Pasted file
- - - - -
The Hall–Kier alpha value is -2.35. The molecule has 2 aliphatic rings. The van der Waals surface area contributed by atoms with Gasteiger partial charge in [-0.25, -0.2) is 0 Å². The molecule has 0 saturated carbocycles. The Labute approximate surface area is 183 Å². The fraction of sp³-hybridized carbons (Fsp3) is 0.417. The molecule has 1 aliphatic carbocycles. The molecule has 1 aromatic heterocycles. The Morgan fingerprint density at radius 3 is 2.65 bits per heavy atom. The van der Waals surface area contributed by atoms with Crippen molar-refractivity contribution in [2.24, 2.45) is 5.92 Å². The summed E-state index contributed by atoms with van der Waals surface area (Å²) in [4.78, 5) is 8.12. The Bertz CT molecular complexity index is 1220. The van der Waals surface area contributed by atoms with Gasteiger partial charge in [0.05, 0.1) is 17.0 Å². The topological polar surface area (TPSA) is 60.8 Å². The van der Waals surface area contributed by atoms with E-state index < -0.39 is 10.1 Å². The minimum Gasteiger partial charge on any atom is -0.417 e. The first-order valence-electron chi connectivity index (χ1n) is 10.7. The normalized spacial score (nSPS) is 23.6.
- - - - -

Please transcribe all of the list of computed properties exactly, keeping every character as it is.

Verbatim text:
The Hall–Kier alpha value is -2.35. The molecule has 2 aliphatic rings. The van der Waals surface area contributed by atoms with Gasteiger partial charge in [-0.25, -0.2) is 0 Å². The molecule has 0 saturated carbocycles. The Labute approximate surface area is 183 Å². The fraction of sp³-hybridized carbons (Fsp3) is 0.417. The molecule has 1 aliphatic carbocycles. The molecule has 1 aromatic heterocycles. The Morgan fingerprint density at radius 3 is 2.65 bits per heavy atom. The van der Waals surface area contributed by atoms with Crippen molar-refractivity contribution in [2.24, 2.45) is 5.92 Å². The summed E-state index contributed by atoms with van der Waals surface area (Å²) in [4.78, 5) is 8.12. The Bertz CT molecular complexity index is 1220. The van der Waals surface area contributed by atoms with Gasteiger partial charge in [0.05, 0.1) is 17.0 Å². The topological polar surface area (TPSA) is 60.8 Å². The van der Waals surface area contributed by atoms with E-state index < -0.39 is 10.1 Å². The minimum Gasteiger partial charge on any atom is -0.417 e. The first-order valence-electron chi connectivity index (χ1n) is 10.7. The normalized spacial score (nSPS) is 23.6.